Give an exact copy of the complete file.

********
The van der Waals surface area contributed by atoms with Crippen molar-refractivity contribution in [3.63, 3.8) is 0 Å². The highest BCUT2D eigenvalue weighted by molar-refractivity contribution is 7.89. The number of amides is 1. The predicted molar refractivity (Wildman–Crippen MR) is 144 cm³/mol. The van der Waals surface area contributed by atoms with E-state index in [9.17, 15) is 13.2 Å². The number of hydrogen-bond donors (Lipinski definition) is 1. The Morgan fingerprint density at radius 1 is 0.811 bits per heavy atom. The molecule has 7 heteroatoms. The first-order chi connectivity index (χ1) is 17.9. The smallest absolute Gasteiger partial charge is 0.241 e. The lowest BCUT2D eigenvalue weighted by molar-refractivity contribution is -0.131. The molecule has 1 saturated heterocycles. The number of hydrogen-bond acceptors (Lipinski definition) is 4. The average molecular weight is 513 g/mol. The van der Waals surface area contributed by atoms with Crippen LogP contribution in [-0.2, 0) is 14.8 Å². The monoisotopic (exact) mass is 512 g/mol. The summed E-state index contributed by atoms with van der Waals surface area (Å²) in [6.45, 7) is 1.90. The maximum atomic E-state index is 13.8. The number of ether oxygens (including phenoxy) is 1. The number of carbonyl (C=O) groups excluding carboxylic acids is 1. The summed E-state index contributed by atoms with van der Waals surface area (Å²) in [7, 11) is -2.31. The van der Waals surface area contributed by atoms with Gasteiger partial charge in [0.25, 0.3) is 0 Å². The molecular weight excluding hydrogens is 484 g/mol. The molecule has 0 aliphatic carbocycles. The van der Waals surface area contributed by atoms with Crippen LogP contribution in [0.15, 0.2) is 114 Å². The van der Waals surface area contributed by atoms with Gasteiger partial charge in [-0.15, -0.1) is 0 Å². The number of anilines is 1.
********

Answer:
The van der Waals surface area contributed by atoms with Crippen molar-refractivity contribution in [3.63, 3.8) is 0 Å². The highest BCUT2D eigenvalue weighted by molar-refractivity contribution is 7.89. The number of amides is 1. The predicted molar refractivity (Wildman–Crippen MR) is 144 cm³/mol. The van der Waals surface area contributed by atoms with E-state index in [9.17, 15) is 13.2 Å². The number of hydrogen-bond donors (Lipinski definition) is 1. The Morgan fingerprint density at radius 1 is 0.811 bits per heavy atom. The molecule has 7 heteroatoms. The first-order chi connectivity index (χ1) is 17.9. The smallest absolute Gasteiger partial charge is 0.241 e. The lowest BCUT2D eigenvalue weighted by molar-refractivity contribution is -0.131. The molecule has 1 saturated heterocycles. The number of hydrogen-bond acceptors (Lipinski definition) is 4. The average molecular weight is 513 g/mol. The van der Waals surface area contributed by atoms with Crippen LogP contribution in [-0.2, 0) is 14.8 Å². The monoisotopic (exact) mass is 512 g/mol. The summed E-state index contributed by atoms with van der Waals surface area (Å²) in [6.45, 7) is 1.90. The maximum atomic E-state index is 13.8. The number of ether oxygens (including phenoxy) is 1. The number of carbonyl (C=O) groups excluding carboxylic acids is 1. The summed E-state index contributed by atoms with van der Waals surface area (Å²) in [7, 11) is -2.31. The van der Waals surface area contributed by atoms with Gasteiger partial charge in [0.25, 0.3) is 0 Å². The molecular weight excluding hydrogens is 484 g/mol. The molecule has 0 aliphatic carbocycles. The van der Waals surface area contributed by atoms with Crippen LogP contribution in [0.15, 0.2) is 114 Å². The van der Waals surface area contributed by atoms with Gasteiger partial charge in [-0.15, -0.1) is 0 Å². The number of anilines is 1.